Recently, I read that anxiety should be considered a gift. The article said it was a red flag for inner turmoil. I was flabbergasted at the idea, as I personally wouldn’t wish it on anyone. But then I got to thinking. Could anxiety be the color we need when all we can see is a black and white movie?

The article stated that anxiety serves as a personal warning mechanism, an alarm that sounds when we’re living outside of our boundaries. And it said that we should embrace our anxiety with stillness and not combat it with fear, because only then are we quiet enough for the answers we need to hear.
   
Yoga has regulated my anxiety in a big way. I have found stillness in a practice of movement! But strangely enough the practices that are best at teaching me how to be still are the ones that are like storms themselves.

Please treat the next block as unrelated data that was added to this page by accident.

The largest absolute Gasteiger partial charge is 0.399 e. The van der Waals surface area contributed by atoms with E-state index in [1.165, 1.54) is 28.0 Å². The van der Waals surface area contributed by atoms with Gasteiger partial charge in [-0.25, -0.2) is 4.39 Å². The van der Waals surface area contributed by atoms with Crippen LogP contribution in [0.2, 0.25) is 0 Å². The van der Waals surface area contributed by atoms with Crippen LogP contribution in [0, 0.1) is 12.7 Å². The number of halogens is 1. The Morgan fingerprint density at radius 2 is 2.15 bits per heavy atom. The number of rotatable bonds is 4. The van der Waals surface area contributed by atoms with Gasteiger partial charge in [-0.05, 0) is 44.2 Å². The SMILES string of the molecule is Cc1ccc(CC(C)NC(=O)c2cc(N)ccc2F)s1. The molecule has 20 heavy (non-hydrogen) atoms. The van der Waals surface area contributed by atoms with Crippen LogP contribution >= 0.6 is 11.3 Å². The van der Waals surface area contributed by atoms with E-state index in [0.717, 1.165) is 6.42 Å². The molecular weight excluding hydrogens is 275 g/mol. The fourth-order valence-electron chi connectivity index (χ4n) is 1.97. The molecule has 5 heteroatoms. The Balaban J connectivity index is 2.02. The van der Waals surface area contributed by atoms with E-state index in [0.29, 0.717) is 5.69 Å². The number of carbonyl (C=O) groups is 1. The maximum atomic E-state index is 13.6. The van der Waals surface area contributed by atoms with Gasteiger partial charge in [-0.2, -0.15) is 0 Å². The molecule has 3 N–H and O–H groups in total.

One instructor, in particular, takes us through what is a rather grueling practice. I have to prepare beforehand, hydrating well and eating properly. And I have to move with faith in myself, so I can be strong and balanced and know which end is up, especially in the inversions.     

After the practice, we lie in Savasana, or final resting pose. The instructor walks around, helping us wind down with her soothing words and three spritzes of lavender water.  

“Relax your body and still your busy minds,” she says. “You are done moving now.”

The silence echoes throughout the room that only a moment ago was filled with breath and music. It wraps around me like a blanket of peace, and I lie still until we’re called to our seats.